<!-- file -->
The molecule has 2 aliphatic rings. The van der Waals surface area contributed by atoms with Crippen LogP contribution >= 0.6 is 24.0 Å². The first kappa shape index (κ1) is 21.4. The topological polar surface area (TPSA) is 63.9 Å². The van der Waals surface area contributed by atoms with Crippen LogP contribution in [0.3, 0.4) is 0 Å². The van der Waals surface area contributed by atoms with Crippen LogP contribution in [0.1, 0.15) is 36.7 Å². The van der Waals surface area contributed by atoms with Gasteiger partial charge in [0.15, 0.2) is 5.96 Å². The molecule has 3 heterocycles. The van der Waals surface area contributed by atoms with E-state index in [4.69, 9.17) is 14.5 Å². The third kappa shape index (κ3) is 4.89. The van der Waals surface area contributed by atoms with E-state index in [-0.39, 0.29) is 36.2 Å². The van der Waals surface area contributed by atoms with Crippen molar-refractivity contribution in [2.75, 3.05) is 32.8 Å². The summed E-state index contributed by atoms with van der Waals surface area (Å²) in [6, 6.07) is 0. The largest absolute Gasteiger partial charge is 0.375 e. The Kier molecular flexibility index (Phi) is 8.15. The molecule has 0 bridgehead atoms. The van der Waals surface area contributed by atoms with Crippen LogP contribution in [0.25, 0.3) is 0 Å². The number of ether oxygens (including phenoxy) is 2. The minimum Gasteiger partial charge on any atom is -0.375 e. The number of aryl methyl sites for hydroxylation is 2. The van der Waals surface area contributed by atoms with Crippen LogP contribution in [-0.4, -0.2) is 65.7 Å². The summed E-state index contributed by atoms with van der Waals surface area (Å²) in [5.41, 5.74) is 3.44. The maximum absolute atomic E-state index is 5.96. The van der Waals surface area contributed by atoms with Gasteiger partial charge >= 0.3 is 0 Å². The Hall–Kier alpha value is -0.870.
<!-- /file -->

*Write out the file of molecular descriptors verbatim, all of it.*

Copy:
The molecule has 2 aliphatic rings. The van der Waals surface area contributed by atoms with Crippen LogP contribution >= 0.6 is 24.0 Å². The first kappa shape index (κ1) is 21.4. The topological polar surface area (TPSA) is 63.9 Å². The van der Waals surface area contributed by atoms with Crippen LogP contribution in [0.3, 0.4) is 0 Å². The van der Waals surface area contributed by atoms with Crippen LogP contribution in [0.1, 0.15) is 36.7 Å². The van der Waals surface area contributed by atoms with Gasteiger partial charge in [0.15, 0.2) is 5.96 Å². The molecule has 3 heterocycles. The van der Waals surface area contributed by atoms with E-state index in [4.69, 9.17) is 14.5 Å². The third kappa shape index (κ3) is 4.89. The van der Waals surface area contributed by atoms with E-state index in [-0.39, 0.29) is 36.2 Å². The van der Waals surface area contributed by atoms with Crippen molar-refractivity contribution in [2.75, 3.05) is 32.8 Å². The summed E-state index contributed by atoms with van der Waals surface area (Å²) in [6, 6.07) is 0. The largest absolute Gasteiger partial charge is 0.375 e. The Kier molecular flexibility index (Phi) is 8.15. The molecule has 0 bridgehead atoms. The van der Waals surface area contributed by atoms with Crippen LogP contribution in [0.25, 0.3) is 0 Å². The number of ether oxygens (including phenoxy) is 2. The minimum Gasteiger partial charge on any atom is -0.375 e. The number of aryl methyl sites for hydroxylation is 2. The van der Waals surface area contributed by atoms with Crippen LogP contribution in [-0.4, -0.2) is 65.7 Å². The summed E-state index contributed by atoms with van der Waals surface area (Å²) in [5.41, 5.74) is 3.44. The maximum absolute atomic E-state index is 5.96. The van der Waals surface area contributed by atoms with Gasteiger partial charge >= 0.3 is 0 Å². The Hall–Kier alpha value is -0.870.